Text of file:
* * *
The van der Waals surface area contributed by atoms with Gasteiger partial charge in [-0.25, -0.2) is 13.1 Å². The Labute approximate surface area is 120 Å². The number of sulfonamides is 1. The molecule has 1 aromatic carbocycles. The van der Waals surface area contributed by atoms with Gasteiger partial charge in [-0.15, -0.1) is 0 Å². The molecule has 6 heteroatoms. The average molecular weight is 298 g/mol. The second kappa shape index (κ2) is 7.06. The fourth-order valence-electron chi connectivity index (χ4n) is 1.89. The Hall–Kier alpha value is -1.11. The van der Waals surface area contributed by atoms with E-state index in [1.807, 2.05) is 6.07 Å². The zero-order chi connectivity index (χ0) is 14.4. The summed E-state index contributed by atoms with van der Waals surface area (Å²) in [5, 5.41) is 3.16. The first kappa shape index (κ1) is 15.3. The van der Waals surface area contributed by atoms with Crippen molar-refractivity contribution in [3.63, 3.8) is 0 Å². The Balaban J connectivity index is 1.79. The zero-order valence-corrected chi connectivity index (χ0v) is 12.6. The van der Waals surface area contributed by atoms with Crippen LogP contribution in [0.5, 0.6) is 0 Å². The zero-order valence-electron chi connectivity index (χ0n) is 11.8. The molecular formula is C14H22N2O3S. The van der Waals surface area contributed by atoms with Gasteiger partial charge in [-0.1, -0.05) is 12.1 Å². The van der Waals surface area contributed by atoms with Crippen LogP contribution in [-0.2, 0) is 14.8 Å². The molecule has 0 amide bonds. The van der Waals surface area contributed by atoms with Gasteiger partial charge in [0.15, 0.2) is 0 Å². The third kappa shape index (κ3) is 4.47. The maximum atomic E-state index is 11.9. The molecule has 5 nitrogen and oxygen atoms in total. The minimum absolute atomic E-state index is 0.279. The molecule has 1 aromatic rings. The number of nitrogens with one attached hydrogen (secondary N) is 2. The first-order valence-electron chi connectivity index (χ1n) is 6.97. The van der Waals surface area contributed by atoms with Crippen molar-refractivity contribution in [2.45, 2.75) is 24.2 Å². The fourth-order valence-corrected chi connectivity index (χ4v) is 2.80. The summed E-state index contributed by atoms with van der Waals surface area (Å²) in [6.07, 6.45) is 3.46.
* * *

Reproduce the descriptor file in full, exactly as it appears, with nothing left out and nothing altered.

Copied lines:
The van der Waals surface area contributed by atoms with Gasteiger partial charge in [-0.25, -0.2) is 13.1 Å². The Labute approximate surface area is 120 Å². The number of sulfonamides is 1. The molecule has 1 aromatic carbocycles. The van der Waals surface area contributed by atoms with Gasteiger partial charge in [-0.15, -0.1) is 0 Å². The molecule has 6 heteroatoms. The average molecular weight is 298 g/mol. The second kappa shape index (κ2) is 7.06. The fourth-order valence-electron chi connectivity index (χ4n) is 1.89. The Hall–Kier alpha value is -1.11. The van der Waals surface area contributed by atoms with E-state index in [1.807, 2.05) is 6.07 Å². The zero-order chi connectivity index (χ0) is 14.4. The summed E-state index contributed by atoms with van der Waals surface area (Å²) in [5, 5.41) is 3.16. The first kappa shape index (κ1) is 15.3. The van der Waals surface area contributed by atoms with Crippen molar-refractivity contribution in [3.63, 3.8) is 0 Å². The Balaban J connectivity index is 1.79. The zero-order valence-corrected chi connectivity index (χ0v) is 12.6. The van der Waals surface area contributed by atoms with Crippen LogP contribution in [0.5, 0.6) is 0 Å². The zero-order valence-electron chi connectivity index (χ0n) is 11.8. The molecular formula is C14H22N2O3S. The van der Waals surface area contributed by atoms with Gasteiger partial charge in [-0.1, -0.05) is 12.1 Å². The van der Waals surface area contributed by atoms with Crippen LogP contribution in [-0.2, 0) is 14.8 Å². The molecule has 0 amide bonds. The van der Waals surface area contributed by atoms with Gasteiger partial charge in [0.15, 0.2) is 0 Å². The third kappa shape index (κ3) is 4.47. The maximum atomic E-state index is 11.9. The molecule has 5 nitrogen and oxygen atoms in total. The minimum absolute atomic E-state index is 0.279. The molecule has 1 aromatic rings. The number of nitrogens with one attached hydrogen (secondary N) is 2. The first-order valence-electron chi connectivity index (χ1n) is 6.97. The van der Waals surface area contributed by atoms with Crippen molar-refractivity contribution in [2.45, 2.75) is 24.2 Å². The fourth-order valence-corrected chi connectivity index (χ4v) is 2.80. The summed E-state index contributed by atoms with van der Waals surface area (Å²) in [6.07, 6.45) is 3.46.